FIVE TIPS FOR GETTING STARTED WITH CONTAINER GARDENING
Mackenzie Kupfer, Avant Garden Photograph Mackenzie Kupfer
‘Container gardening’ is definitely one of the hot concepts in gardening over the last several years. The basic idea is to plant inside of a container rather than directly in the ground.
The concept allows gardeners to have more direct control over the conditions in which their plants will grow. For example, if a plant needs more moisture, it’s easier for the gardener to make that adjustment with a small pot than with a mixed vegetable patch.
The other key advantage to container gardening is that it’s perfect for gardeners who have limited space for their gardening activities. Container gardens on balconies are common, for example. Another type of container gardening that’s gaining ground is vertical gardening, which works well even in smaller spaces. In vertical gardening, the containers are mounted on a wall or fence.
What kind of container can I use?
Container gardening allows for a very broad definition of what your growing container can be. Some people build aesthetically pleasing and beneficial raised bed gardens. Others buy hefty terracotta pots. If those options don’t work for you, there are many ways to reuse common household items. How about trying an old bucket or an empty ice cream carton? What about a milk jug sliced in half or a tin can? Absolutely any of these work for container gardening. The only requirement is that your planting container should be big enough to hold whatever you’re growing: tomato seedlings must be buried deep for a strong root structure; carrots require depth so they can reach full maturity; green onions and herbs grow well with less soil.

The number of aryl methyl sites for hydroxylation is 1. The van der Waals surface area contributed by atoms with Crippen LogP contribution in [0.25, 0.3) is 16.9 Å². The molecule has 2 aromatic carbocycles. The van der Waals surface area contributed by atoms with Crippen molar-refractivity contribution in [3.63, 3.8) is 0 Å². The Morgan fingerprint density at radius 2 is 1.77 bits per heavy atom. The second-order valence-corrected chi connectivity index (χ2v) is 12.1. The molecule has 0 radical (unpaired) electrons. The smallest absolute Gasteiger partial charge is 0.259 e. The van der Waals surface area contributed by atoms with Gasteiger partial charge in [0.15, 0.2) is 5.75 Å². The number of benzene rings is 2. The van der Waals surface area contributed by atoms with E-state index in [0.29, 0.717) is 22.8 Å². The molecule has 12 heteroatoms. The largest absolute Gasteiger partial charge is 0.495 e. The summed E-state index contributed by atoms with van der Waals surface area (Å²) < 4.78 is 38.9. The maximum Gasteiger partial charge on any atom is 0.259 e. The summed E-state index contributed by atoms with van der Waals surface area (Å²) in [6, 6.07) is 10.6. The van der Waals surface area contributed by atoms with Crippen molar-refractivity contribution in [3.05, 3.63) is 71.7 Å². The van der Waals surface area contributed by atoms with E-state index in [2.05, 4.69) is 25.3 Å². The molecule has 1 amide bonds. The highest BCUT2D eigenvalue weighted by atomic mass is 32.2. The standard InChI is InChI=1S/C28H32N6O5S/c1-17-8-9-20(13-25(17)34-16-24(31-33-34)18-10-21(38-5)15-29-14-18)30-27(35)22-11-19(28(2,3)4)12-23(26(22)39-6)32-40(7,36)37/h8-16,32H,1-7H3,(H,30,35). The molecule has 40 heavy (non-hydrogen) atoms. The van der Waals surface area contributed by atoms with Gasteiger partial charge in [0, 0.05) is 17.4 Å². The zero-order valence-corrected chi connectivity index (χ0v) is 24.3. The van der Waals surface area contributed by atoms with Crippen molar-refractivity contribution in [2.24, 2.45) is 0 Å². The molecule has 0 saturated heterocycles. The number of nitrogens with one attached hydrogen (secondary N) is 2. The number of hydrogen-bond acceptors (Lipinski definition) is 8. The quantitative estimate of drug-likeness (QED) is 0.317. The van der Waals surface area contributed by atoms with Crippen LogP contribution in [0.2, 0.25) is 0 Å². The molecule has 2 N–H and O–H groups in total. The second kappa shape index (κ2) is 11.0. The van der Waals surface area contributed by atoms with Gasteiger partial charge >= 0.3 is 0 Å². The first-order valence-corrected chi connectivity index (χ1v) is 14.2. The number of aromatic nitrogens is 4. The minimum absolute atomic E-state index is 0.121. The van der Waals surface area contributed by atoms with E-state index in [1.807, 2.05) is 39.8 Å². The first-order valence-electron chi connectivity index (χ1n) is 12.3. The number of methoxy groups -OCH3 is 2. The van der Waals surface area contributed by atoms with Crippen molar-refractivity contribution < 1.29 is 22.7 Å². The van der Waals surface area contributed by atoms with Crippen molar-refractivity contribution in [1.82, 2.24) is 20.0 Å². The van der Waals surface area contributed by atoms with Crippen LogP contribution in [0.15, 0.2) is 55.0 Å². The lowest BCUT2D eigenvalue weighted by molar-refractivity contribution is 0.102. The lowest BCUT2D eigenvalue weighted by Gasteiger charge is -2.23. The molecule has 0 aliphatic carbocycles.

What should I grow in a container?
As with any garden, you can choose your favorite flower or consumable plant—just be sure to allow ample room for that variety. Flowers and ornamentals are great in containers and are often used as decorative additions to porches, patios, decks, and even indoor rooms. Hanging baskets and flower boxes can be used with fruits, vegetables and herbs, too. Just about every edible plant you can think of can grow in a container garden: corn, tomatoes, potatoes, lettuce and even strawberries are great container garden options. Even vining plants like pumpkins can thrive in large pots. Just remember to train your vines to keep them out of other planters.
Should I use my own soil?
Soil from existing planter beds can be used in a container garden. That being said, one of the best parts about container gardening is that you control nearly all the growing conditions when you begin. This gives you the opportunity to choose the perfect soil for the specific plant you’re growing, whether your soil is store-bought or a mixture you’ve developed with the help of last year’s compost. Furthermore, most seed packages explain the ideal soil for each plant, which doesn’t always match what you have in your back yard.
What are the pest and disease concerns in container gardening?
Since your containers are essentially isolating your plants from the ground and other vegetation, you’ll find there are a lot fewer problems with pests, fungus, and plant diseases with a container garden. Sure, you’ll still get flying and crawling bugs, but the simple act of separating your plants into containers makes them a lot harder to find. Assuming you’ve carefully selected your soil for your container garden, weed concerns will also be minimal—your plants will have a healthy head start on any invaders. Likewise, diseases that are transmitted from plant to plant and through the soil will find it a lot more difficult to “take root” in a container garden.
Can I go organic in my container garden? All the benefits of container gardening—moisture control, minimal pests, lack of weeds and soil selection—add up to setting the perfect conditions for going organic. So the answer is an enthusiastic “Yes!”
About Mackenzie Kupfer: Mackenzie Kupfer has a BA in Zoology and she puts it to use observing the wide variety of creatures that visit her back yard! In her spare time she also enjoys hiking and organic gardening.
Posted March 13, 2015
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By Jenny Biczak, Harmony Brands
Photographs courtesy of Harmony Brands
No one wants to spend the summer dealing with two of the biggest threats to the appearance and health of their lawn-drought and grubs. A little preparation and prevention can save your lawn and your sanity.
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